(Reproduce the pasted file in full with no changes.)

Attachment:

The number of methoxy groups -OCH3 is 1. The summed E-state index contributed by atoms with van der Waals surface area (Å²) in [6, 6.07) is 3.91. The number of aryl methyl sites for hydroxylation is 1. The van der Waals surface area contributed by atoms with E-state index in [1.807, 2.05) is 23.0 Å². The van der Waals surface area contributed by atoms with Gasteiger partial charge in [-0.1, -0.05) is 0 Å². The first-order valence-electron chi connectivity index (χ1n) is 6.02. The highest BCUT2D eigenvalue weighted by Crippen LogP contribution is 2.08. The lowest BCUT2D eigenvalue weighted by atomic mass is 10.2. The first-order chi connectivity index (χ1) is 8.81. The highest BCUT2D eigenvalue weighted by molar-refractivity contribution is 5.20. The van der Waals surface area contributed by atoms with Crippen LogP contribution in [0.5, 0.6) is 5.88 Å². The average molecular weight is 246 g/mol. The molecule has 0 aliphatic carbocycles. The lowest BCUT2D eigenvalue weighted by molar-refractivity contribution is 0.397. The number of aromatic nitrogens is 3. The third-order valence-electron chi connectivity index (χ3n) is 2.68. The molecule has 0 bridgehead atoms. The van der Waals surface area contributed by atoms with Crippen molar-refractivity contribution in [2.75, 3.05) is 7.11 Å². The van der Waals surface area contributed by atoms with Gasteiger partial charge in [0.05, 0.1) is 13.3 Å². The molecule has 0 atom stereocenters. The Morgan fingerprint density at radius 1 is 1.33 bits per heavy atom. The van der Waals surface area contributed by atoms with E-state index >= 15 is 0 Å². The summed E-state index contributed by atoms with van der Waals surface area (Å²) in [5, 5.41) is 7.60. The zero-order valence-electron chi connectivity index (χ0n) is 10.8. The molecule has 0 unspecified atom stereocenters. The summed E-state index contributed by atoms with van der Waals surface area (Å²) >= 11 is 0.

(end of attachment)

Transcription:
The number of methoxy groups -OCH3 is 1. The summed E-state index contributed by atoms with van der Waals surface area (Å²) in [6, 6.07) is 3.91. The number of aryl methyl sites for hydroxylation is 1. The van der Waals surface area contributed by atoms with E-state index in [1.807, 2.05) is 23.0 Å². The van der Waals surface area contributed by atoms with Gasteiger partial charge in [-0.1, -0.05) is 0 Å². The first-order valence-electron chi connectivity index (χ1n) is 6.02. The highest BCUT2D eigenvalue weighted by Crippen LogP contribution is 2.08. The lowest BCUT2D eigenvalue weighted by atomic mass is 10.2. The first-order chi connectivity index (χ1) is 8.81. The highest BCUT2D eigenvalue weighted by molar-refractivity contribution is 5.20. The van der Waals surface area contributed by atoms with Crippen LogP contribution in [0.5, 0.6) is 5.88 Å². The average molecular weight is 246 g/mol. The molecule has 0 aliphatic carbocycles. The lowest BCUT2D eigenvalue weighted by molar-refractivity contribution is 0.397. The number of aromatic nitrogens is 3. The third-order valence-electron chi connectivity index (χ3n) is 2.68. The molecule has 0 bridgehead atoms. The van der Waals surface area contributed by atoms with Crippen molar-refractivity contribution in [2.75, 3.05) is 7.11 Å². The van der Waals surface area contributed by atoms with Gasteiger partial charge in [0.05, 0.1) is 13.3 Å². The molecule has 0 atom stereocenters. The Morgan fingerprint density at radius 1 is 1.33 bits per heavy atom. The van der Waals surface area contributed by atoms with E-state index >= 15 is 0 Å². The summed E-state index contributed by atoms with van der Waals surface area (Å²) in [5, 5.41) is 7.60. The zero-order valence-electron chi connectivity index (χ0n) is 10.8. The molecule has 0 unspecified atom stereocenters. The summed E-state index contributed by atoms with van der Waals surface area (Å²) >= 11 is 0.